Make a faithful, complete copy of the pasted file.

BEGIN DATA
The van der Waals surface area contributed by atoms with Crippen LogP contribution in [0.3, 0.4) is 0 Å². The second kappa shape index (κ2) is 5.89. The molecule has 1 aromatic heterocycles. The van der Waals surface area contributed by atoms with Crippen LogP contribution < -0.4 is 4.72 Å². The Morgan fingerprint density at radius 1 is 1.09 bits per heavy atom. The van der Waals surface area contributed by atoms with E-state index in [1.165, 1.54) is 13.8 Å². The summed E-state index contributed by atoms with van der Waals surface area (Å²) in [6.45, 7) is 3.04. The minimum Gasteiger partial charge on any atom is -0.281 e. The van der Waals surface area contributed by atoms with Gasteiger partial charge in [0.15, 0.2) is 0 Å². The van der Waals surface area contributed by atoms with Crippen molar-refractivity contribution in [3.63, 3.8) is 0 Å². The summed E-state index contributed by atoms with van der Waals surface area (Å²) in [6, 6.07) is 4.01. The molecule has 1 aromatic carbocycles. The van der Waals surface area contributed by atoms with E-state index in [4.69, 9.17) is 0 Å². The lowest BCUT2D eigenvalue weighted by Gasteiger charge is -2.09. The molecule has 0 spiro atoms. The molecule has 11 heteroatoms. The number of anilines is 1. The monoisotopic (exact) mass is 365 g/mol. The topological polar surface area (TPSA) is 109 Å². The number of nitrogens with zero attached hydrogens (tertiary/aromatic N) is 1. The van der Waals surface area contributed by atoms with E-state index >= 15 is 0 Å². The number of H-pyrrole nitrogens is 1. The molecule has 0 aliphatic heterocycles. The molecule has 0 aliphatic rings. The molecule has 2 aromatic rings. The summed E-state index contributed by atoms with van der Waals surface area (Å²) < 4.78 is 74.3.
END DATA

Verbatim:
The van der Waals surface area contributed by atoms with Crippen LogP contribution in [0.3, 0.4) is 0 Å². The second kappa shape index (κ2) is 5.89. The molecule has 1 aromatic heterocycles. The van der Waals surface area contributed by atoms with Crippen LogP contribution < -0.4 is 4.72 Å². The Morgan fingerprint density at radius 1 is 1.09 bits per heavy atom. The van der Waals surface area contributed by atoms with E-state index in [1.165, 1.54) is 13.8 Å². The summed E-state index contributed by atoms with van der Waals surface area (Å²) in [6.45, 7) is 3.04. The minimum Gasteiger partial charge on any atom is -0.281 e. The van der Waals surface area contributed by atoms with Gasteiger partial charge in [0.15, 0.2) is 0 Å². The van der Waals surface area contributed by atoms with Crippen molar-refractivity contribution in [3.63, 3.8) is 0 Å². The summed E-state index contributed by atoms with van der Waals surface area (Å²) in [6, 6.07) is 4.01. The molecule has 1 aromatic carbocycles. The van der Waals surface area contributed by atoms with E-state index in [4.69, 9.17) is 0 Å². The lowest BCUT2D eigenvalue weighted by Gasteiger charge is -2.09. The molecule has 0 spiro atoms. The molecule has 11 heteroatoms. The number of anilines is 1. The monoisotopic (exact) mass is 365 g/mol. The topological polar surface area (TPSA) is 109 Å². The number of nitrogens with zero attached hydrogens (tertiary/aromatic N) is 1. The van der Waals surface area contributed by atoms with E-state index >= 15 is 0 Å². The number of H-pyrrole nitrogens is 1. The molecule has 0 aliphatic heterocycles. The molecule has 0 aliphatic rings. The molecule has 2 aromatic rings. The summed E-state index contributed by atoms with van der Waals surface area (Å²) < 4.78 is 74.3.